OMAHA, Neb. (KMTV) — Recent budget cuts by the Trump Administration suspended a study that was looking into the declining numbers of honeybees across the nation. America lost millions of them within the last year. Losing high numbers of bees also impacted local beekeepers in Omaha.
"If you get a wet year, you'll see heavier losses than you will a dry year," says Lynn Danzer of the Omaha Bee Club.
Weather was to blame for much of the loss locally. The wet spring caused water to get into the hives, where the water would freeze at night thus killing the bees. Mold would also grow inside hives as well which would poison the bees.
According to a new study from a University of Maryland non-profit, beekeepers across the nation lost 40.7% of their colonies from April 2018 to April 2019. Weather takes blame, but so does the use of pesticides. "They're driven away by the scents and the toxins and they can attract that back to their hive," says Lauren Sitzman, a local beekeeper.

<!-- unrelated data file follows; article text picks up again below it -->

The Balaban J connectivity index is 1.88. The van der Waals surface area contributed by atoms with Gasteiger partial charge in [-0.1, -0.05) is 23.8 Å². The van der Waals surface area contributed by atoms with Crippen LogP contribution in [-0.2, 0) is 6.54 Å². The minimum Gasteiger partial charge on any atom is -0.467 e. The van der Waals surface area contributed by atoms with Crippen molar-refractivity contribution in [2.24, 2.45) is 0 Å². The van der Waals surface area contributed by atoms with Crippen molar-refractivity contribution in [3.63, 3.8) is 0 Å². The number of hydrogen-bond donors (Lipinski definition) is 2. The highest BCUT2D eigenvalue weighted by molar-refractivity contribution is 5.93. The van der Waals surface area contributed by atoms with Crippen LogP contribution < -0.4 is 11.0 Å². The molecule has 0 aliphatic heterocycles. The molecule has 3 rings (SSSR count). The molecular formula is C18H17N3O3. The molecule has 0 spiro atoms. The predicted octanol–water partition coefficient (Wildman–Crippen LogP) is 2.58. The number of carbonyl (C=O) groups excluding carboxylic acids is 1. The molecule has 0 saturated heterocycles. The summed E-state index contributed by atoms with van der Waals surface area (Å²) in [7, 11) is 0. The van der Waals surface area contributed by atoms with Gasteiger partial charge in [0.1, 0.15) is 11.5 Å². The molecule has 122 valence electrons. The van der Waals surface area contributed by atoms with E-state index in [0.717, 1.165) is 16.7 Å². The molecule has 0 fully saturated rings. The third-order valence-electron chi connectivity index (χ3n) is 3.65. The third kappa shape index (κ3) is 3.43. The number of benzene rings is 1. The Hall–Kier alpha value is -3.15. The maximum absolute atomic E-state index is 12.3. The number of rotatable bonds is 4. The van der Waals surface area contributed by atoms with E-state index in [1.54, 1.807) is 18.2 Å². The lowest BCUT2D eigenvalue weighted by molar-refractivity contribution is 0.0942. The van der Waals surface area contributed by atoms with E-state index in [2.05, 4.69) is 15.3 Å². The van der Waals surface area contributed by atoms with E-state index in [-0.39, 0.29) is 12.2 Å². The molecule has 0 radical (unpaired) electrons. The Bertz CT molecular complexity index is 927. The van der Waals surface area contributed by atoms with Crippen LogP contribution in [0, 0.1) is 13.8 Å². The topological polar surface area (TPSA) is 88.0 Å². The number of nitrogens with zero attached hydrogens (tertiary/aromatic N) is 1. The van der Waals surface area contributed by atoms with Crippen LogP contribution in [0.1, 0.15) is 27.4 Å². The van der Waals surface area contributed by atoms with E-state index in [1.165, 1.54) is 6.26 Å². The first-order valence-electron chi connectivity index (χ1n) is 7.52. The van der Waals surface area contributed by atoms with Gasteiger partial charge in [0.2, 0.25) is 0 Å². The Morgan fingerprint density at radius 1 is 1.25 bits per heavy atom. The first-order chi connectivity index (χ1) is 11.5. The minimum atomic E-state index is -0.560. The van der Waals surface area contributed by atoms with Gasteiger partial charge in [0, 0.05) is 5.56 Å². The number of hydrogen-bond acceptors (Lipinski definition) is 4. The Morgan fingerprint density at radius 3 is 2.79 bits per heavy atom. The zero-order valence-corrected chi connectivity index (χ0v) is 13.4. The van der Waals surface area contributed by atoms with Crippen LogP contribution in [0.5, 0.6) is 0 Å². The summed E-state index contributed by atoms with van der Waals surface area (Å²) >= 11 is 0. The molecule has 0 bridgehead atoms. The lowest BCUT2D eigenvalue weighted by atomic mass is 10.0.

The Omaha Bee Club recommends not using pesticides in your yard, planting native plants in your garden, and buy local honey instead of chain honey. Buying locally means that money goes back to the beekeepers who then use it to help maintain their hives.
If you're interested in learning more about beekeeping, check out Omaha Bee Club on Facebook, or email them at email@example.com.